Background Still exist controversies about sodium bicarbonate (SB) effectiveness in metabolic acidosis (MA). The SB dose finally remain at discretion of physician.
Aims Proving SB efficiency in severe acute dehydration (SAD) with MA secondary to acute diarrhoea (AD) in children.
Methods Retrospective study conducted between May–September 2013, in 0–5 years old patients hospitalised for AD with SAD and MA. We chose the propitious age group and season for acute gastrointestinal pathology. We considered SAD loss >10% of body weight and severe MA pH <7,2 and bicarbonate <15 mmol/L. Not included patients with associated pathology. Were studied 43 medical records; blood gases (BG) assessed at admission, 1 h (1H) and 4 h (4H). 31 patients received SB (7–2meq/kg dose – A Group, 24–1 meq/kg – B Group) and 12 not (C Group).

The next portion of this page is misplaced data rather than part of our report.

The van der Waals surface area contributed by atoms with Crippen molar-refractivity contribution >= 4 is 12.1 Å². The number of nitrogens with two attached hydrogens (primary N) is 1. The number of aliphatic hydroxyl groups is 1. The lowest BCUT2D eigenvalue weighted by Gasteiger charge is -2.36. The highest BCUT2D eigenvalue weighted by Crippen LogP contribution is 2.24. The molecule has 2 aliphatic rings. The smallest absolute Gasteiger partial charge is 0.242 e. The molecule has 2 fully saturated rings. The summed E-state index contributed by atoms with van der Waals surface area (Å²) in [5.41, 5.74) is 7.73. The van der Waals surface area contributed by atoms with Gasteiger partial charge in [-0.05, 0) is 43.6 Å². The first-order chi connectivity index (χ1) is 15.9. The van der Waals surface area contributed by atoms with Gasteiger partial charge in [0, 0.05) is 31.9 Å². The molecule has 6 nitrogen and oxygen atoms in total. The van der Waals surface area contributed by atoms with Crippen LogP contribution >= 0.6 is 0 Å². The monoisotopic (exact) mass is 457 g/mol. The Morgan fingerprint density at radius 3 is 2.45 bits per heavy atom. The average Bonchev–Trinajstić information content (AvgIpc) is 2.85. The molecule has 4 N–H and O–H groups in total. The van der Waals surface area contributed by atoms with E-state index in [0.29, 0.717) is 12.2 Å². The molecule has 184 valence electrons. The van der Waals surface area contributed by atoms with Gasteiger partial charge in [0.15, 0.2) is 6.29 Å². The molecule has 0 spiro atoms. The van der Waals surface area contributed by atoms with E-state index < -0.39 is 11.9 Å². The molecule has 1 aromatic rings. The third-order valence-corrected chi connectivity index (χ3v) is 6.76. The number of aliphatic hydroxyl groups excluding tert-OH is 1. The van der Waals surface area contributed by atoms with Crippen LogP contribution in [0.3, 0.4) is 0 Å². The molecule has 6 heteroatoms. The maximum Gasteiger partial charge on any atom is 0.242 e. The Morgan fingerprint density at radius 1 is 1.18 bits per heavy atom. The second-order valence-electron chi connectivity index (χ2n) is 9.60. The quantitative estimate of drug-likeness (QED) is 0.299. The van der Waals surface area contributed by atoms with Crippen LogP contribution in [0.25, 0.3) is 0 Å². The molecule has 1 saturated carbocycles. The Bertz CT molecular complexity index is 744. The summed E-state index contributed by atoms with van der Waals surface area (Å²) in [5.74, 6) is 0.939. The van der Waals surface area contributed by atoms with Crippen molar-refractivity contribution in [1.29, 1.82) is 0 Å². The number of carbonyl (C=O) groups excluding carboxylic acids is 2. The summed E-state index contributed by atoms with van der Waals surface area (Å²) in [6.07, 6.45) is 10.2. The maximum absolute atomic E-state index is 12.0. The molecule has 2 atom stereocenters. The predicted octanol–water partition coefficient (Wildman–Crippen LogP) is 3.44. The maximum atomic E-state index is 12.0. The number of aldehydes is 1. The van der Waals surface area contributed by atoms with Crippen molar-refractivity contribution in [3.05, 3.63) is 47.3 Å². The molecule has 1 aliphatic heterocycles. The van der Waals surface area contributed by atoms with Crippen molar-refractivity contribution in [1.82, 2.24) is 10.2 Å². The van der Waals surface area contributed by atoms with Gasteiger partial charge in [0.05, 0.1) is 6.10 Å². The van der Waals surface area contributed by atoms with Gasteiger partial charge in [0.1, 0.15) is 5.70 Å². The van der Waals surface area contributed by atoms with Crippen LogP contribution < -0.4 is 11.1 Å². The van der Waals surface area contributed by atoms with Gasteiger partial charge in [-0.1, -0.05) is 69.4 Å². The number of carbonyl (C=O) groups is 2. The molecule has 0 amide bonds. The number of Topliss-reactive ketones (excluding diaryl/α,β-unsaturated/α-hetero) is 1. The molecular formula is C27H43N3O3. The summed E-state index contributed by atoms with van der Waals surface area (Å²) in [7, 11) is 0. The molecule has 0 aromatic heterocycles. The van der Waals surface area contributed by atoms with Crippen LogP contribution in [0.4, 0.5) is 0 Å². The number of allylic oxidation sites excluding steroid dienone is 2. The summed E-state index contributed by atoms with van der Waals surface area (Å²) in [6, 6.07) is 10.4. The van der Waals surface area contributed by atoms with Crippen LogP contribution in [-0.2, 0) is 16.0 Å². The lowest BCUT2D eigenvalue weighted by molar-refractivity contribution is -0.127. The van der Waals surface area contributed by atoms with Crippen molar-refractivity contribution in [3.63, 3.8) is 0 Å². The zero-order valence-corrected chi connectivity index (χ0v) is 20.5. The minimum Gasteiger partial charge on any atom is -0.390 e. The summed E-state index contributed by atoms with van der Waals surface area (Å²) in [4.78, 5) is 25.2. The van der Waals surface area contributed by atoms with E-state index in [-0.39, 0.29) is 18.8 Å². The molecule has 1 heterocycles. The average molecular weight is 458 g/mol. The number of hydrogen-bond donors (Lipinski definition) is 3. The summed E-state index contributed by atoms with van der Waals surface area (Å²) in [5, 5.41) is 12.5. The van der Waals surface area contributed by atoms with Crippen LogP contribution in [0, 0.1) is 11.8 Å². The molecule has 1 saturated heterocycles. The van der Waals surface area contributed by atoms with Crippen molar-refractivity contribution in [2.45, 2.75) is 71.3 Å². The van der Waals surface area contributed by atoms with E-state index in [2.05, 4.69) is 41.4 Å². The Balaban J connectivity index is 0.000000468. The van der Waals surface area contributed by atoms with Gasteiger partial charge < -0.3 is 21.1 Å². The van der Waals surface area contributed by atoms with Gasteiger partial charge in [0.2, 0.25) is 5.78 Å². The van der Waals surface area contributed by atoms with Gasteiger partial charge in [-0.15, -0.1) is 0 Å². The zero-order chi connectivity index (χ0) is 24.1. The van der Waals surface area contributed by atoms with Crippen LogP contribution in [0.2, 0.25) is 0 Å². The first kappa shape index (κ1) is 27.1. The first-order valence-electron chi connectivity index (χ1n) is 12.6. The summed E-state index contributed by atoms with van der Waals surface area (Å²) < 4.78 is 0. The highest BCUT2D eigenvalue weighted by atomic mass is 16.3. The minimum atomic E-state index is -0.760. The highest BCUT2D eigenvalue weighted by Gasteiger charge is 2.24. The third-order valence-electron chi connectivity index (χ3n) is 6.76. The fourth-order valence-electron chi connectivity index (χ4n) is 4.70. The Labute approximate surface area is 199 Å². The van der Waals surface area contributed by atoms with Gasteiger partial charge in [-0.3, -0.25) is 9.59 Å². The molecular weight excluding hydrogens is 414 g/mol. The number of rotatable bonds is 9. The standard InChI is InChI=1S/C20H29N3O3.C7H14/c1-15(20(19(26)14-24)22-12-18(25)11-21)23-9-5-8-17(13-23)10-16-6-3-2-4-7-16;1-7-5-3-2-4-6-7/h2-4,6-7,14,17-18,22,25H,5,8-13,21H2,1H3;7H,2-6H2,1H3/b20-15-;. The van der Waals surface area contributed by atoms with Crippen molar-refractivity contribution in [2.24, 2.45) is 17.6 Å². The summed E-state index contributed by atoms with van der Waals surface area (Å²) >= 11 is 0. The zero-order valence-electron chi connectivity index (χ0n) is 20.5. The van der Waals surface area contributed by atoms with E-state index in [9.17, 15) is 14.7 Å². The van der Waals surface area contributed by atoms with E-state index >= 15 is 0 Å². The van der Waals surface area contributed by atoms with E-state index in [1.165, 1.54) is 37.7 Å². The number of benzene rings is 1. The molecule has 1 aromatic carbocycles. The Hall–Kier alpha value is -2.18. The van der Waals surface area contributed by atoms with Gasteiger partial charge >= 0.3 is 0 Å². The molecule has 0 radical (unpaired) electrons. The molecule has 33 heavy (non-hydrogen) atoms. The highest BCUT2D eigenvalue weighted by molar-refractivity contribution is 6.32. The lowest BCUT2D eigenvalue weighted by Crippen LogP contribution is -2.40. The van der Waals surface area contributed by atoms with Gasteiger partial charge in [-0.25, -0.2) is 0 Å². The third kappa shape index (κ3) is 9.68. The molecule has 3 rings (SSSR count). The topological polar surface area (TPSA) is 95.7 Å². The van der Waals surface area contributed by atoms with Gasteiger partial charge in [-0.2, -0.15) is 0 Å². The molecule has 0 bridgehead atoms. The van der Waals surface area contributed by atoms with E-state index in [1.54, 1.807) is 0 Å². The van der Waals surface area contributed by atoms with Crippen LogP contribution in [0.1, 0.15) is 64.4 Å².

Results In A Group, at admission, 57,14% presented pH <7,2, 100% bicarbonate <15; at 1 H, all presented normal pH and bicarbonate >15; at 4 H, all presented alkalosis. In B Group, at admission, 50% presented severe MA; at 1 H, 25% presented alkalemia, 50% bicarbonate <15; at 4 h, 25% presented alkalosis. In C Group, at admission, 50% presented bicarbonate <15; starting with 1 H, 91,66% presented normal BG.
86,04% presented respiratory compensation (RC), pCO2 around 20 mmHg. Percentage of patients which developed alkalosis was significantly greater in A than B Group (p 0,004); no significance between C and B Group (p 0,57).
Conclusions In choosing the bicarbonate dose in metabolic acidosis, the physician should consider also the RC, especially at 2 meq/kg dose.